We're Fertilizing the Heck Out of Our Planet and It's Not a Good Sign
The world is getting greener. A global analysis of satellite data finds that an area two times the size of the continental US has gone from brown to green over the past thirty years. Human carbon emissions are doing a hell of a job fertilizing the planet-but we probably shouldn't celebrate.
"This was very surprising to see," Ranga Myneni, an Earth scientist at Boston University and co-author on a new Nature Climate Change study detailing planet Earth's fresh look told Gizmodo. "A huge amount of greening is happening, nearly everywhere on Earth."
Along with sunlight and water, CO2 is the key ingredient plants need to build new biomass. So it isn't surprising that when you give plants more carbon, they have a growth spurt. Dozens of studies have documented this "
Pulling long-term data from two of NASA's Earth-orbiting satellite sensors, Myneni and his co-authors have discovered a dramatic 33-year increase in the global "leaf area index"-the amount of land surface covered by green things. The greening, which totals roughly 7 million square miles (18 million square kilometers), is distributed across the continents, from the Arctic tundra to tropical rainforests to the African savannah. Using sophisticated global vegetation models, the team showed that some 70 percent of the effect can be explained by CO2 fertilization.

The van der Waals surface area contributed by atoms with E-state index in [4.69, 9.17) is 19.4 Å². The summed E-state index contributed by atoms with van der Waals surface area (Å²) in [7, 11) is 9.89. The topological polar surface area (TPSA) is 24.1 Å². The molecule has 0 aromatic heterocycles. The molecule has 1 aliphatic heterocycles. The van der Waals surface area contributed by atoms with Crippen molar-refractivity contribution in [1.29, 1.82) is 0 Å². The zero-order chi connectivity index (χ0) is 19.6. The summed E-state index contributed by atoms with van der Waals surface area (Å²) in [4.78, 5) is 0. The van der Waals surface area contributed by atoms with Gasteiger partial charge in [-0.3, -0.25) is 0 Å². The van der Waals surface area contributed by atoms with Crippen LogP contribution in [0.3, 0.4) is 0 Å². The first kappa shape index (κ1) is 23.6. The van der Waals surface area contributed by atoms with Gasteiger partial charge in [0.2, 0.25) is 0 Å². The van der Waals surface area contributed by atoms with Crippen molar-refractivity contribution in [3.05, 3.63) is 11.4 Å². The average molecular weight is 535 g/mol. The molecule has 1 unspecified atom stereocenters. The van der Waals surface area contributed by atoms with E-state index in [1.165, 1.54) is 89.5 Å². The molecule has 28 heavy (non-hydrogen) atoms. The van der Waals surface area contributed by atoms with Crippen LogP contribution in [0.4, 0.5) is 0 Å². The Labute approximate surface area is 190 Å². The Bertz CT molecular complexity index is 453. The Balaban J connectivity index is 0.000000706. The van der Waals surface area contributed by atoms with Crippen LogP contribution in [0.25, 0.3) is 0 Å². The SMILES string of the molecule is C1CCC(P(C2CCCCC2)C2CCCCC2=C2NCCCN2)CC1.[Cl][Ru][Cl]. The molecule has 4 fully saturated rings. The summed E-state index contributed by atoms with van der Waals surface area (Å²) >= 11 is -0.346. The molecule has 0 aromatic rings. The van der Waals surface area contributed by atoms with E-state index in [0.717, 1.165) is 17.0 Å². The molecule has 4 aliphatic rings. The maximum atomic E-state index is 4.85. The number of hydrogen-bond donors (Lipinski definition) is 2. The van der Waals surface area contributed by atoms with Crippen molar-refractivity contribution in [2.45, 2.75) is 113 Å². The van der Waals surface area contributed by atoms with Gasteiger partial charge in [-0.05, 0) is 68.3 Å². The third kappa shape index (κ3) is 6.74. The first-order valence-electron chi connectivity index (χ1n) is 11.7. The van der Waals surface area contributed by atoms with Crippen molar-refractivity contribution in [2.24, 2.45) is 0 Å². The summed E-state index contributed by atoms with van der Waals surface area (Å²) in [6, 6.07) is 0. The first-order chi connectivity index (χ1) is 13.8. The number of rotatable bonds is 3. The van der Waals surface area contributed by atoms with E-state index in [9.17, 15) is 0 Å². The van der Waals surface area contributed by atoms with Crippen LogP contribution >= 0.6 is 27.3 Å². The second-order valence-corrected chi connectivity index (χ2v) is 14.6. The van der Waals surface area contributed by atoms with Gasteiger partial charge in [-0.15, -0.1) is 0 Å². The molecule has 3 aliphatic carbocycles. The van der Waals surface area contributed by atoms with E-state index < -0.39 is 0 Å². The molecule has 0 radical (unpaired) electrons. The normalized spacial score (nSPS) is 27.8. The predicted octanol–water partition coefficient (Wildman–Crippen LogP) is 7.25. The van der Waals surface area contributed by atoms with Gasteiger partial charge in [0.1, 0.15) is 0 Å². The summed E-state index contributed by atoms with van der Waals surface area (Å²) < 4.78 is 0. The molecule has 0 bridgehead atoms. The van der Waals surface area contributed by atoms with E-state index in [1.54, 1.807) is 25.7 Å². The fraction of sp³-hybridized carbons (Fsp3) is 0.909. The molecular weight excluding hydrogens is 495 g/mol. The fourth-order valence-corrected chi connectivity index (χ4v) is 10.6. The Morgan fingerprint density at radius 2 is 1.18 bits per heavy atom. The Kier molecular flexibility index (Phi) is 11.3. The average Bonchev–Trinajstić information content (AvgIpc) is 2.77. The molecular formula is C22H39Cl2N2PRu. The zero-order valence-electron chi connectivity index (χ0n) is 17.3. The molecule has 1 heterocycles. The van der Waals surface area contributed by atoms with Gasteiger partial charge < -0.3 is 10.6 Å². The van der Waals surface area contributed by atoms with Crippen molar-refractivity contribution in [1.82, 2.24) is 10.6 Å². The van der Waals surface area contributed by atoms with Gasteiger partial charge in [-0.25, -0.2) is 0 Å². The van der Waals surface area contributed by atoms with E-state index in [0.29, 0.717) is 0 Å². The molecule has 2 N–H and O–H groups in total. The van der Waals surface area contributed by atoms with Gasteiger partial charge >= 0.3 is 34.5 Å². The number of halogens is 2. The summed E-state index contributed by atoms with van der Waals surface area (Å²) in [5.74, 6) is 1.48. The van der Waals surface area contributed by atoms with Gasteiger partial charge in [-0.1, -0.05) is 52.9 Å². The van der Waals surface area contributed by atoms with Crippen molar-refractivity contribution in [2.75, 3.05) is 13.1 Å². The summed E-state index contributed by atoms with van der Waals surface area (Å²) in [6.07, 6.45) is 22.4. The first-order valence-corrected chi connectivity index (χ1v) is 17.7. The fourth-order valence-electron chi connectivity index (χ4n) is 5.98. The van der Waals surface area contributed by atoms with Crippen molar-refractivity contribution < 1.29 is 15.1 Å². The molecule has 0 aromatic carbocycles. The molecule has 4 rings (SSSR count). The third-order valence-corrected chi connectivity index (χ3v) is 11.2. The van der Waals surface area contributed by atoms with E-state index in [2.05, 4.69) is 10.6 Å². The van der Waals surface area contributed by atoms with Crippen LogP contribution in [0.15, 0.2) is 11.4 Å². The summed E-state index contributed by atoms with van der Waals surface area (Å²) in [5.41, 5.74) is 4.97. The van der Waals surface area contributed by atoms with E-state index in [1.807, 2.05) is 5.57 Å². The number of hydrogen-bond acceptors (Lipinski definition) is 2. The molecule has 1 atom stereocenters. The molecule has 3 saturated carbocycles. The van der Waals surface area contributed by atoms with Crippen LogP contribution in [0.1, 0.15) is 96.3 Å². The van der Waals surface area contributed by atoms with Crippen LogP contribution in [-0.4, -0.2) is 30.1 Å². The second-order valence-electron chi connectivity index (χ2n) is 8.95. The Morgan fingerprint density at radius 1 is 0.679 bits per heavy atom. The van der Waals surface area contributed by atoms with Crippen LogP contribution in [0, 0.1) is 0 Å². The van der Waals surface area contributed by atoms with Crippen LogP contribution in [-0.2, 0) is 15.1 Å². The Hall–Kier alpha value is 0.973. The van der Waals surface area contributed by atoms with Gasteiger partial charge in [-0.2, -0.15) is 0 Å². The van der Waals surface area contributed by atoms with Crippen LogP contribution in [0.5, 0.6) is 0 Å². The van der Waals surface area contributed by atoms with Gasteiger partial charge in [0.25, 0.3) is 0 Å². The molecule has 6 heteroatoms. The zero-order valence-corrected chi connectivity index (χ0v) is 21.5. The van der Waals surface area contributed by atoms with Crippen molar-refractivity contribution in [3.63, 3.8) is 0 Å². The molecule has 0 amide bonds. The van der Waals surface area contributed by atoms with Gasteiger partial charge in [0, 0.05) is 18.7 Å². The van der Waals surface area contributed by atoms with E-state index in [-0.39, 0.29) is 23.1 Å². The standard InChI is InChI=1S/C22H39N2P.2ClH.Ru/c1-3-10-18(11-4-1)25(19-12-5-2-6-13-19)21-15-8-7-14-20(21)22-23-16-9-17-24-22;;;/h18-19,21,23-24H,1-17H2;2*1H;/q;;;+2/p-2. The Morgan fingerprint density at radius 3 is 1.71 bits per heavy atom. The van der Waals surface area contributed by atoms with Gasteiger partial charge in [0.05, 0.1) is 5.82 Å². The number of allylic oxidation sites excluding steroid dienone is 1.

First and foremost, most experts agree that CO2 fertilization is probably a temporary effect. The reason is simple: anything that limits growth, whether it's sunlight, water, carbon, or even physical space, can only simulate plants up to a point. Eventually, they run into some other resource limitation. This principle, called "
Liebig's law of the minimum
," was developed in agricultural
CO2 fertilization also stands to impact plant growth in unexpected ways. It's possible, for instance, that some plants are putting out more leaves at the expense of roots, which could have detrimental effects on their long-term health.
Finally, some ecologists worry CO2 fertilization will have dramatic feedbacks on the entire climate system. For instance, plants pump a lot of water from the ground into the atmosphere; a process known as transpiration. "When plants have more leaves, they can pump more water into the atmosphere, resulting in more clouds and rainfall," Myneni said. "This could make the hydrological cycle more vigorous."
Even if CO2 fertilization brings some benefits, we can't say burning fossil fuels is a good thing without looking at the big picture. That picture includes
ice sheet melting
sea level rise
"If you tally the harmful and beneficial impacts of having more CO2 in the air, I think the negatives are bigger," Myneni said.
At the end of the day, planetary greening is another shred of evidence that humans have become a dominant force of nature. As for what it means? We'll have to watch and wait as our global climate experiment unfolds.